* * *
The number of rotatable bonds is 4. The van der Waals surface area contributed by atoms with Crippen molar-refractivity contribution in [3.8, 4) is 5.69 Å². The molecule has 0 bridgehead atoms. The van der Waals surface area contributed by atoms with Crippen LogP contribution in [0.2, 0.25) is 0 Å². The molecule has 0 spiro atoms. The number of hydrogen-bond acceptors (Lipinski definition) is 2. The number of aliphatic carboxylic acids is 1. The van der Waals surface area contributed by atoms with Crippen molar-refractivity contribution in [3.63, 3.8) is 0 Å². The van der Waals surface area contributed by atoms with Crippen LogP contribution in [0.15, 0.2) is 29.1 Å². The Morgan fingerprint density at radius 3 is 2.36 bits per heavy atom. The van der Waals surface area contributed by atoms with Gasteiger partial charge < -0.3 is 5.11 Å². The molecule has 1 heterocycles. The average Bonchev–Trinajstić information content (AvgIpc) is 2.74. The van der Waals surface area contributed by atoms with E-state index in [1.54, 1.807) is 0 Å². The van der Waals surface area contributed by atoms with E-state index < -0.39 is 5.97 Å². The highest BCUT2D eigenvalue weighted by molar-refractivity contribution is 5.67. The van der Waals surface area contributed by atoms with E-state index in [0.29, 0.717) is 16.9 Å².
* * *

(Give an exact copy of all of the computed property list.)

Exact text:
The number of rotatable bonds is 4. The van der Waals surface area contributed by atoms with Crippen molar-refractivity contribution in [3.8, 4) is 5.69 Å². The molecule has 0 bridgehead atoms. The van der Waals surface area contributed by atoms with Crippen LogP contribution in [0.2, 0.25) is 0 Å². The molecule has 0 spiro atoms. The number of hydrogen-bond acceptors (Lipinski definition) is 2. The number of aliphatic carboxylic acids is 1. The van der Waals surface area contributed by atoms with Crippen molar-refractivity contribution in [3.63, 3.8) is 0 Å². The van der Waals surface area contributed by atoms with Crippen LogP contribution in [0.15, 0.2) is 29.1 Å². The Morgan fingerprint density at radius 3 is 2.36 bits per heavy atom. The van der Waals surface area contributed by atoms with Gasteiger partial charge < -0.3 is 5.11 Å². The molecule has 1 heterocycles. The average Bonchev–Trinajstić information content (AvgIpc) is 2.74. The van der Waals surface area contributed by atoms with E-state index in [1.54, 1.807) is 0 Å². The van der Waals surface area contributed by atoms with E-state index < -0.39 is 5.97 Å². The highest BCUT2D eigenvalue weighted by molar-refractivity contribution is 5.67. The van der Waals surface area contributed by atoms with E-state index in [0.29, 0.717) is 16.9 Å².